Neo-authoritarianism, Edward Hadas writes, has big disadvantages, too, stemming from the lack of restraining factors like, for instance, strong non-governmental organisations that fight against corruption and graft. Today's "strong leaders" are much less megalomaniacal than Hitler and Stalin but, nonetheless, they are still prone to grandiose ambitions. Besides, generally, these regimes do not have economic goals but others. Putin and Xi are nationalists, while Erdogan has a cultural and regional agenda, writes the Reuters columnist. According to him, the new authoritarian economies "probably" have more negatives than positives, "That, however, does not mean the arrangement is doomed", concludes the author.
After I read this article I expressed outrage on Twitter that positives of authoritarian regimes are even discussed because they have too big records of human rights violations and oppressions against the achievements of the human civilisation after thousands of years of evolution. My indignation attracted Mr Hadas for discussion. We started it on the social network and then we finished it by exchanging e-mails. He suggested that I might not have understood well the point of the article and presumed it could be his fault. He explained that to many liberal economists the authoritarian regimes are economically doomed but that this is to some extent wishful thinking because it is evident that authoritarian regimes can manage economies well for decades. And here, indeed, the World Bank data serve as evidence. The neo-authoritarian economies are much more different than the communist economies, lile the Bulgarian before 1989, Mr Hadas continued. They are even much more like the modern liberal economies because they have a strong state interest, strong private companies, some private enterprises are strongly encouraged.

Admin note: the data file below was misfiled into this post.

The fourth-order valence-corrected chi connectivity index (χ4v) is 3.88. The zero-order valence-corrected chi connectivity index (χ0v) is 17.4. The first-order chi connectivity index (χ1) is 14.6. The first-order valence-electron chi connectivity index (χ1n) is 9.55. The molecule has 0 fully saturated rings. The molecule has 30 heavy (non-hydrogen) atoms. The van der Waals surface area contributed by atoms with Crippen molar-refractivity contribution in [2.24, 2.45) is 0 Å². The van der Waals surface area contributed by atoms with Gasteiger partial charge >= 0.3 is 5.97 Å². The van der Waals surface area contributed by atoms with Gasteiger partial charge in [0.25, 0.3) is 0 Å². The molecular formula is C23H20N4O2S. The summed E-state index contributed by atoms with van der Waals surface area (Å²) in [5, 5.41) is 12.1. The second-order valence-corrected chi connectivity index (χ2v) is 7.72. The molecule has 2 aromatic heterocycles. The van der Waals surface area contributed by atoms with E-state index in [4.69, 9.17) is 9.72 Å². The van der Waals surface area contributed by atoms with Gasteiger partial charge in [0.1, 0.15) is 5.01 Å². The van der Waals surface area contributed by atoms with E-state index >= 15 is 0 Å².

Compared to liberal economy, the neo-authoritarian regimes have pluses and minuses as for the time being the minuses prevail. This, however, can change if dictators find a way how to avoid paranoia and megalomania which create economic conflicts and wasteful investments. Edward Hadas also told me he omitted the political aspect in his column because the article was supposed to be an economic. "If we want to oppose authoritarian governments (and I do, I really do), we should do so directly, because they are oppressive. We should not hide behind economic arguments, which we may not win", he concluded.
I completely agree and this should have been included in the article, because I believe that it is very dangerous to talk about the positives of the totalitarian approach. Despite the famous remark "It's the economy, stupid!", the economy is not everything. Beyond it there are a lot and very important human achievements like fundamental rights and liberties, rule of law, respect for minorities, freedom of speech and expression, which can only thrive in a democratic environment. If a full fledged comparison is made between liberal democracies and authoritarian regimes, it will show very clearly that the achievements of the former are incomparably more than the enviable economic growth of the latter. Moreover, in spite of the economic downturns, the democratic economies are much more sustainable while the authoritarian economies risk a collapse if the dictator is gone.